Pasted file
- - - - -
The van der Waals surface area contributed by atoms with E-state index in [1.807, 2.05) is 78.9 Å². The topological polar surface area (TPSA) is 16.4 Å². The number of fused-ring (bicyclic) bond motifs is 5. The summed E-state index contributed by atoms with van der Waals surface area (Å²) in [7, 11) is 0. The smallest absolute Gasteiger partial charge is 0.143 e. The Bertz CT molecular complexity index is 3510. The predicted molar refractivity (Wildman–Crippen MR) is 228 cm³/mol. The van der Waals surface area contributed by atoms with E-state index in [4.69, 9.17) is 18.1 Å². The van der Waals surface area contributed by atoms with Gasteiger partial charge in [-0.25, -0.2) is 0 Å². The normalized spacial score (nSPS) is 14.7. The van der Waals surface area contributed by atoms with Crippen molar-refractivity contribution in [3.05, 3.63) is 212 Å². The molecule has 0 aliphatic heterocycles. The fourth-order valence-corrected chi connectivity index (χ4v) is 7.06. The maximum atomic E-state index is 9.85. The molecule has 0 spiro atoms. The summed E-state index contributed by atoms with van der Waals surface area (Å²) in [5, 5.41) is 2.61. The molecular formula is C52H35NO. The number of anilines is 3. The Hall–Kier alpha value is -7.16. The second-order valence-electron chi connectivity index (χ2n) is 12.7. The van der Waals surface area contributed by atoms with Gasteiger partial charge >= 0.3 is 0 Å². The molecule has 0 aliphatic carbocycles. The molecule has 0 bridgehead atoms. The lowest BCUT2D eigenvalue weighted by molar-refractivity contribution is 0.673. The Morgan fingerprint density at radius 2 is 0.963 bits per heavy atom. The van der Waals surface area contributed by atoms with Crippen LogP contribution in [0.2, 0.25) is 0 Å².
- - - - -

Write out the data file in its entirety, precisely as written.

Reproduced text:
The van der Waals surface area contributed by atoms with E-state index in [1.807, 2.05) is 78.9 Å². The topological polar surface area (TPSA) is 16.4 Å². The number of fused-ring (bicyclic) bond motifs is 5. The summed E-state index contributed by atoms with van der Waals surface area (Å²) in [7, 11) is 0. The smallest absolute Gasteiger partial charge is 0.143 e. The Bertz CT molecular complexity index is 3510. The predicted molar refractivity (Wildman–Crippen MR) is 228 cm³/mol. The van der Waals surface area contributed by atoms with E-state index in [4.69, 9.17) is 18.1 Å². The van der Waals surface area contributed by atoms with Gasteiger partial charge in [-0.25, -0.2) is 0 Å². The normalized spacial score (nSPS) is 14.7. The van der Waals surface area contributed by atoms with Crippen molar-refractivity contribution in [3.05, 3.63) is 212 Å². The molecule has 0 aliphatic heterocycles. The fourth-order valence-corrected chi connectivity index (χ4v) is 7.06. The maximum atomic E-state index is 9.85. The molecule has 0 spiro atoms. The summed E-state index contributed by atoms with van der Waals surface area (Å²) in [5, 5.41) is 2.61. The molecular formula is C52H35NO. The number of anilines is 3. The Hall–Kier alpha value is -7.16. The second-order valence-electron chi connectivity index (χ2n) is 12.7. The van der Waals surface area contributed by atoms with Gasteiger partial charge >= 0.3 is 0 Å². The molecule has 0 aliphatic carbocycles. The molecule has 0 bridgehead atoms. The lowest BCUT2D eigenvalue weighted by molar-refractivity contribution is 0.673. The Morgan fingerprint density at radius 2 is 0.963 bits per heavy atom. The van der Waals surface area contributed by atoms with Crippen LogP contribution in [0.2, 0.25) is 0 Å².